And just like that – this show got a lot better, didn’t it? – It is September. And as that subtle crunch begins to permeate the air in many regions, cravings and meal planning are shifting from grills and salads to heavier, richer meals. The top chef whose recipes fit this category, at least for me, is Julia Child.
Every fall, as the leaves begin to change color and shape the landscape, I reminisce about my Julia Child era.
For some reason I associate them with the season and early winter. Whether you’ve been cooking her recipes for 50 years, you’re just interested in her because of Julie & Julia, or you’re a brand new fan, there’s nothing quite like a Julia Child recipe. Comfortable, reliable and timeless – Child’s food is the perfect nourishment for a chilly, blustery night leading up to winter and the holidays.
Since the author of Julie & Julia, Julie Powell, recently passed away, I revisited her warm, welcoming book and film adaptation that followed. Much like Powell (or Amy Adams’ portrayal of Powell in the film adaptation of Julie & Julia), I sometimes like to think of Julia as a friend who hangs out in the kitchen sipping a martini while I cook and eat.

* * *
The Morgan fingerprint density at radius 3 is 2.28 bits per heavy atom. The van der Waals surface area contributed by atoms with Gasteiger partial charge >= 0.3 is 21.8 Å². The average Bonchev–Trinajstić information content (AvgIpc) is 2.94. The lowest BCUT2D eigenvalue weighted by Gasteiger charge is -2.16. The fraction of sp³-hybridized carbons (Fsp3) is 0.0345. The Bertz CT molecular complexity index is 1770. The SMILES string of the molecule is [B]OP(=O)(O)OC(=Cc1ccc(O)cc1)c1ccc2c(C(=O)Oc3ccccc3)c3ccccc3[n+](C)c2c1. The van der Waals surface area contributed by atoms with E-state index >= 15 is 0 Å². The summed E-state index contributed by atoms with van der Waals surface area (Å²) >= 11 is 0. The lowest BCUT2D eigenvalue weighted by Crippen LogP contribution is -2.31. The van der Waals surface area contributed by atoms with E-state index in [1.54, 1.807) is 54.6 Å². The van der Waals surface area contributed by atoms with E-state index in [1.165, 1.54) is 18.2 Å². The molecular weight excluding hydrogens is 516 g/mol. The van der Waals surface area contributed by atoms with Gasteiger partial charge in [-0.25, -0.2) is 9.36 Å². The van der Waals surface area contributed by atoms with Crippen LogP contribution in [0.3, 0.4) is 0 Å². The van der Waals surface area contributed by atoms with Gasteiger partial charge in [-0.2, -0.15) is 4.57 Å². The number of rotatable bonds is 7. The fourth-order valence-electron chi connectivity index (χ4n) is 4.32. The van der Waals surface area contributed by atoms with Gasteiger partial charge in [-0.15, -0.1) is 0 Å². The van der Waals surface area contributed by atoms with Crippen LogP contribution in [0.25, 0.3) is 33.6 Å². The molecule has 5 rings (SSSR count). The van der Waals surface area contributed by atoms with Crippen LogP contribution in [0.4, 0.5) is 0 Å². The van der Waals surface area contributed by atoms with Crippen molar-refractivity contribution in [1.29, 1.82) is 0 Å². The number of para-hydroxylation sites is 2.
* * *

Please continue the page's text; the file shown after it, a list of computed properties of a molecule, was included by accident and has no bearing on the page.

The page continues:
Cozily cooking up a Juliet-inspired feast to the tunes of my favorite Spotify playlists while leaves fall outside and scarecrows, pumpkins and Halloween decorations begin to adorn the streets – it doesn’t get much better than this.
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Here are some Julia Child staples that really will never fool you. If you have a tattered, stained old copy of Mastering the Art of French Cooking, now is the best time to dig it out. Otherwise, use these handy recipe links to perfume your home and feed your family with some Child classics. In her words: “Bon appétit!”
Go on: Say it in the voice of Julia Child. You want it too.
Possibly Child’s most iconic dish, there really is nothing better than beef bourguignon on a chilly or cold evening. It’s the epitome of stick-to-your-ribs cooking and the long cooking time results in something incredibly delicious, warming and filling.
Coq au vin is another staple for kids and for many, the first dish that springs to mind when they think of Juliet. I’m not a fan of dark meat so I rarely make it, but there’s really something special about it je ne sais quome if you will
Another classic from Julie & Julia, Sole Meunière is probably one of the easier options in Child’s pantheon. Made with nothing more than sole, butter, oil, flour, lemon juice, parsley and capers, the dish is an exercise in simplicity. Interestingly, it was also said to be the dish that “launched Child’s career.”
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